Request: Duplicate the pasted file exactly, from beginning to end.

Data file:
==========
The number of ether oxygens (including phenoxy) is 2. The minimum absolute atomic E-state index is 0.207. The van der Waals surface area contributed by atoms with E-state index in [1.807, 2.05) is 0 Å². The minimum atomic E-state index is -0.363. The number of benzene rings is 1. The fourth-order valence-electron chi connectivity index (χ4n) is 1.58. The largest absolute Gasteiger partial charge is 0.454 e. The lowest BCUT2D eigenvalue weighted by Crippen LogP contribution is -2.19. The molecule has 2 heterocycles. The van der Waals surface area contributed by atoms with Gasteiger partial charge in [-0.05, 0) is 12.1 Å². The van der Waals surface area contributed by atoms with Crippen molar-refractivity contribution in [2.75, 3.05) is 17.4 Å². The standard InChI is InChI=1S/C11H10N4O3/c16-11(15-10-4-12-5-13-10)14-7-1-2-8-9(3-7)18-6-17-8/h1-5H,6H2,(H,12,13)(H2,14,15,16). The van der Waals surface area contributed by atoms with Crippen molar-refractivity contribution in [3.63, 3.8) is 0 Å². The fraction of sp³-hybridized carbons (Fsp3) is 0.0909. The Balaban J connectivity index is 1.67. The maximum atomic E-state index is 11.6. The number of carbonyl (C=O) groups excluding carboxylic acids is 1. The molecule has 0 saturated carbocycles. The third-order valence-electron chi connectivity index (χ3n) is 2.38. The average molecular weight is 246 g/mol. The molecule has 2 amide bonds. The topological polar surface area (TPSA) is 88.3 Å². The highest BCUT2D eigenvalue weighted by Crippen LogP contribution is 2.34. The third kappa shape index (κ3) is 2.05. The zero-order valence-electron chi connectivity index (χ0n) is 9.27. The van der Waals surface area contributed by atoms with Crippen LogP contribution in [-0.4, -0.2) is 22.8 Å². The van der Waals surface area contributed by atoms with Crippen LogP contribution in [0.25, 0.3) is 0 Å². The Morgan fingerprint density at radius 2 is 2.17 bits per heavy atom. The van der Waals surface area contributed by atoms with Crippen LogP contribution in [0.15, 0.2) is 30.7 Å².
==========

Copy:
The number of ether oxygens (including phenoxy) is 2. The minimum absolute atomic E-state index is 0.207. The van der Waals surface area contributed by atoms with E-state index in [1.807, 2.05) is 0 Å². The minimum atomic E-state index is -0.363. The number of benzene rings is 1. The fourth-order valence-electron chi connectivity index (χ4n) is 1.58. The largest absolute Gasteiger partial charge is 0.454 e. The lowest BCUT2D eigenvalue weighted by Crippen LogP contribution is -2.19. The molecule has 2 heterocycles. The van der Waals surface area contributed by atoms with Gasteiger partial charge in [-0.05, 0) is 12.1 Å². The van der Waals surface area contributed by atoms with Crippen molar-refractivity contribution in [2.75, 3.05) is 17.4 Å². The standard InChI is InChI=1S/C11H10N4O3/c16-11(15-10-4-12-5-13-10)14-7-1-2-8-9(3-7)18-6-17-8/h1-5H,6H2,(H,12,13)(H2,14,15,16). The van der Waals surface area contributed by atoms with Crippen molar-refractivity contribution in [3.63, 3.8) is 0 Å². The fraction of sp³-hybridized carbons (Fsp3) is 0.0909. The Balaban J connectivity index is 1.67. The maximum atomic E-state index is 11.6. The number of carbonyl (C=O) groups excluding carboxylic acids is 1. The molecule has 0 saturated carbocycles. The third-order valence-electron chi connectivity index (χ3n) is 2.38. The average molecular weight is 246 g/mol. The molecule has 2 amide bonds. The topological polar surface area (TPSA) is 88.3 Å². The highest BCUT2D eigenvalue weighted by Crippen LogP contribution is 2.34. The third kappa shape index (κ3) is 2.05. The zero-order valence-electron chi connectivity index (χ0n) is 9.27. The van der Waals surface area contributed by atoms with Crippen LogP contribution in [-0.4, -0.2) is 22.8 Å². The van der Waals surface area contributed by atoms with Crippen LogP contribution in [0.25, 0.3) is 0 Å². The Morgan fingerprint density at radius 2 is 2.17 bits per heavy atom. The van der Waals surface area contributed by atoms with Crippen LogP contribution in [0.15, 0.2) is 30.7 Å².